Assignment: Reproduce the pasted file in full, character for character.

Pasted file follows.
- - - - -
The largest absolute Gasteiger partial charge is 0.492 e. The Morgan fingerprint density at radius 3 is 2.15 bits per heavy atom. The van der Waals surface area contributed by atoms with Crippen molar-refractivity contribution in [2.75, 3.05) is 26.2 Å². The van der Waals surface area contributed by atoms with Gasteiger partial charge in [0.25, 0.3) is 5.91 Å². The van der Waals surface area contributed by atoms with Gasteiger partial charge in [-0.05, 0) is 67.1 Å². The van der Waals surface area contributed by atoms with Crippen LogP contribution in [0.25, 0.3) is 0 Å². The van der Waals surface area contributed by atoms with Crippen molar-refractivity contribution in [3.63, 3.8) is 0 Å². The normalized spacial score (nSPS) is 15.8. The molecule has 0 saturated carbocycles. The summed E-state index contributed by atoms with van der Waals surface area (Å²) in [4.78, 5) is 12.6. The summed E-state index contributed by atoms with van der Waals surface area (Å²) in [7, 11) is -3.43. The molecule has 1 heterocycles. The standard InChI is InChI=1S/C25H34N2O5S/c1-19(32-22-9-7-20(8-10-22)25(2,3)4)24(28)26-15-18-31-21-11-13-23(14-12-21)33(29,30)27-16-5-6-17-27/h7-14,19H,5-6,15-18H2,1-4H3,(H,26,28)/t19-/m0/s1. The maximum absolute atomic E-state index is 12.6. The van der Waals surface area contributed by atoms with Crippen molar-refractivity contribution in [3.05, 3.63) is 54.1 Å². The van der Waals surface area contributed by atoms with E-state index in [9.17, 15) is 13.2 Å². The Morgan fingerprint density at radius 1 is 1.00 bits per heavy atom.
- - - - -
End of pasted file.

The largest absolute Gasteiger partial charge is 0.492 e. The Morgan fingerprint density at radius 3 is 2.15 bits per heavy atom. The van der Waals surface area contributed by atoms with Crippen molar-refractivity contribution in [2.75, 3.05) is 26.2 Å². The van der Waals surface area contributed by atoms with Gasteiger partial charge in [0.25, 0.3) is 5.91 Å². The van der Waals surface area contributed by atoms with Gasteiger partial charge in [-0.05, 0) is 67.1 Å². The van der Waals surface area contributed by atoms with Crippen LogP contribution in [0.25, 0.3) is 0 Å². The van der Waals surface area contributed by atoms with Crippen molar-refractivity contribution in [3.63, 3.8) is 0 Å². The normalized spacial score (nSPS) is 15.8. The molecule has 0 saturated carbocycles. The summed E-state index contributed by atoms with van der Waals surface area (Å²) in [4.78, 5) is 12.6. The summed E-state index contributed by atoms with van der Waals surface area (Å²) in [7, 11) is -3.43. The molecule has 1 heterocycles. The standard InChI is InChI=1S/C25H34N2O5S/c1-19(32-22-9-7-20(8-10-22)25(2,3)4)24(28)26-15-18-31-21-11-13-23(14-12-21)33(29,30)27-16-5-6-17-27/h7-14,19H,5-6,15-18H2,1-4H3,(H,26,28)/t19-/m0/s1. The maximum absolute atomic E-state index is 12.6. The van der Waals surface area contributed by atoms with Crippen molar-refractivity contribution in [3.05, 3.63) is 54.1 Å². The van der Waals surface area contributed by atoms with E-state index in [9.17, 15) is 13.2 Å². The Morgan fingerprint density at radius 1 is 1.00 bits per heavy atom.